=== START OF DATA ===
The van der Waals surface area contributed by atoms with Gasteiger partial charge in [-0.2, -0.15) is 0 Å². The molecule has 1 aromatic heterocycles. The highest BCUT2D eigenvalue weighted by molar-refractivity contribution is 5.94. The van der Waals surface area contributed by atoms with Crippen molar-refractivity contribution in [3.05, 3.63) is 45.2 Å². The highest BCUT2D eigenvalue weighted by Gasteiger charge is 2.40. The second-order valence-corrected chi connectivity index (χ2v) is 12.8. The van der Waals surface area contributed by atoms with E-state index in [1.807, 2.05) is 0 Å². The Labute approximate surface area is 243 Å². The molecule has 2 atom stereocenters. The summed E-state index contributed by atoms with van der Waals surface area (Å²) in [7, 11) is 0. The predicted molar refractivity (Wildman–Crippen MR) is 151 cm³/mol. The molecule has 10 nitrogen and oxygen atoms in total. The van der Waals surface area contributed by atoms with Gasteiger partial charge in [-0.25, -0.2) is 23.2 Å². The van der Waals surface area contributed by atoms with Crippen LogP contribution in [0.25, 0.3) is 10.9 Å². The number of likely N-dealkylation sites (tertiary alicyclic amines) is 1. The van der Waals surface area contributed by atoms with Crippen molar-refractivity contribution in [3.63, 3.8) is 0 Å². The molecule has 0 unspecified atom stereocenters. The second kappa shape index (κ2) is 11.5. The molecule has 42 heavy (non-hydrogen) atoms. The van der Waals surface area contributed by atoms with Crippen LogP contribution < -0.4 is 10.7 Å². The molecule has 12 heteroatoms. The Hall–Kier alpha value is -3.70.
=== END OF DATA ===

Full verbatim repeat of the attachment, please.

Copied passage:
The van der Waals surface area contributed by atoms with Gasteiger partial charge in [-0.2, -0.15) is 0 Å². The molecule has 1 aromatic heterocycles. The highest BCUT2D eigenvalue weighted by molar-refractivity contribution is 5.94. The van der Waals surface area contributed by atoms with Crippen molar-refractivity contribution in [3.05, 3.63) is 45.2 Å². The highest BCUT2D eigenvalue weighted by Gasteiger charge is 2.40. The second-order valence-corrected chi connectivity index (χ2v) is 12.8. The van der Waals surface area contributed by atoms with E-state index in [1.807, 2.05) is 0 Å². The Labute approximate surface area is 243 Å². The molecule has 2 atom stereocenters. The summed E-state index contributed by atoms with van der Waals surface area (Å²) in [7, 11) is 0. The predicted molar refractivity (Wildman–Crippen MR) is 151 cm³/mol. The molecule has 10 nitrogen and oxygen atoms in total. The van der Waals surface area contributed by atoms with Gasteiger partial charge in [-0.25, -0.2) is 23.2 Å². The van der Waals surface area contributed by atoms with Crippen LogP contribution in [0.25, 0.3) is 10.9 Å². The number of likely N-dealkylation sites (tertiary alicyclic amines) is 1. The van der Waals surface area contributed by atoms with Crippen molar-refractivity contribution in [3.63, 3.8) is 0 Å². The molecule has 0 unspecified atom stereocenters. The second kappa shape index (κ2) is 11.5. The molecule has 42 heavy (non-hydrogen) atoms. The van der Waals surface area contributed by atoms with Crippen LogP contribution < -0.4 is 10.7 Å². The molecule has 12 heteroatoms. The Hall–Kier alpha value is -3.70.